June’s guest speaker was Alan Briggs of Briggs Bughouses, maker of tiny garden houses with self-sustaining roofs to house for bugs, bees and birds.
Alan is a part time teaching assistant whose specialist area is woodwork, and he was led to the idea of bughouses from his own love of craft, gardening and the environment. He designs and builds every house himself and, to avoid the houses becoming too hot for the bugs, bees or birds, he designed the self-sustaining tiny gardens for each roof. The plants are selected for their ability to thrive on little to no maintenance. The houses’ careful design extends even to the individual plant trays that form the roof of each house.
The occupiers are initially attracted to the tiny gardens and, on approaching them, they will explore the little homes. Once the bug is happy that the home is empty they will settle in almost immediately. Spiders are usually the first arrivals but, eventually they make way for the bees/bugs that will later become the main inhabitants. It was fascinating to learn that many bees do not live in hives but will inhabit an individual cell and live happily in the same house with other bugs and beasts of different species. As the cells are drilled by Alan himself the bugs literally only have to choose their home and start to lay eggs accordingly and set up for family life.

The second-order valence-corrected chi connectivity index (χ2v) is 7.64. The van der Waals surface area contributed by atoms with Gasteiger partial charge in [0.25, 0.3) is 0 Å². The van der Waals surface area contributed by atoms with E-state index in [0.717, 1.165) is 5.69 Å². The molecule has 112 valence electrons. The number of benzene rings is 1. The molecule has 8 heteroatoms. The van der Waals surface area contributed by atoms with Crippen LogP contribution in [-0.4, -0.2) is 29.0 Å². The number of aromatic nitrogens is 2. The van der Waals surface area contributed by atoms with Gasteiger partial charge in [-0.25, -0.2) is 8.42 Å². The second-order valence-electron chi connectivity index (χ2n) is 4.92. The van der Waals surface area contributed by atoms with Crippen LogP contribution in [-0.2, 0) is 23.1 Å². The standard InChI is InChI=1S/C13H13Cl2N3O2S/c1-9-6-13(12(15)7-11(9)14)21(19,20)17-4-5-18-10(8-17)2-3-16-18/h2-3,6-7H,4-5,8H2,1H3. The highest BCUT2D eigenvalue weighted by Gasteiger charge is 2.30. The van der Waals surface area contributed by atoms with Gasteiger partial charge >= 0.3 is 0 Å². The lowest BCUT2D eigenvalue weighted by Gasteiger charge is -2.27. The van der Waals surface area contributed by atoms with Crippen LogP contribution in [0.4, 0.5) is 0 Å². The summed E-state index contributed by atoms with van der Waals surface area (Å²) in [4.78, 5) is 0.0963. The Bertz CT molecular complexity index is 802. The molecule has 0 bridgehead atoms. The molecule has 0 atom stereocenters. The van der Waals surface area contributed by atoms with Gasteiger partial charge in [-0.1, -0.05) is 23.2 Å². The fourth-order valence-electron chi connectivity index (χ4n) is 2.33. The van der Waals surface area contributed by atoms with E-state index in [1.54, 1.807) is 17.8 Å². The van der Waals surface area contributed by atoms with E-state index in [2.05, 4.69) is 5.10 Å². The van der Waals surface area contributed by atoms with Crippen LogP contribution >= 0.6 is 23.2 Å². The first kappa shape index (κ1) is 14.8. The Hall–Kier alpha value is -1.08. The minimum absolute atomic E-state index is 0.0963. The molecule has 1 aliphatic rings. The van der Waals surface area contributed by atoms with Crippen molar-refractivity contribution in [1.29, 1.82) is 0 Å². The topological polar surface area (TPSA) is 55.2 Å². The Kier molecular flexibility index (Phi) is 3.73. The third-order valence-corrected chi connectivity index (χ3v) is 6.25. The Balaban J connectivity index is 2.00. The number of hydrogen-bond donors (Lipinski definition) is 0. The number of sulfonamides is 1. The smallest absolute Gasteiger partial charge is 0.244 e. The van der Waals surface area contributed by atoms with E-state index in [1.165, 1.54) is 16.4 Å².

Alan has taken his workshops all over the country and has found children his most interested participants; even the BBC has caught up with him on his travels! His houses come in a variety of sizes and shapes and are sold online and at local fairs and fetes. At present, he works entirely on his own, but his love for what he does made him an interesting speaker and a reminder to us all, of the capacity of the imagination and where this could lead us if we set it to work on an idea.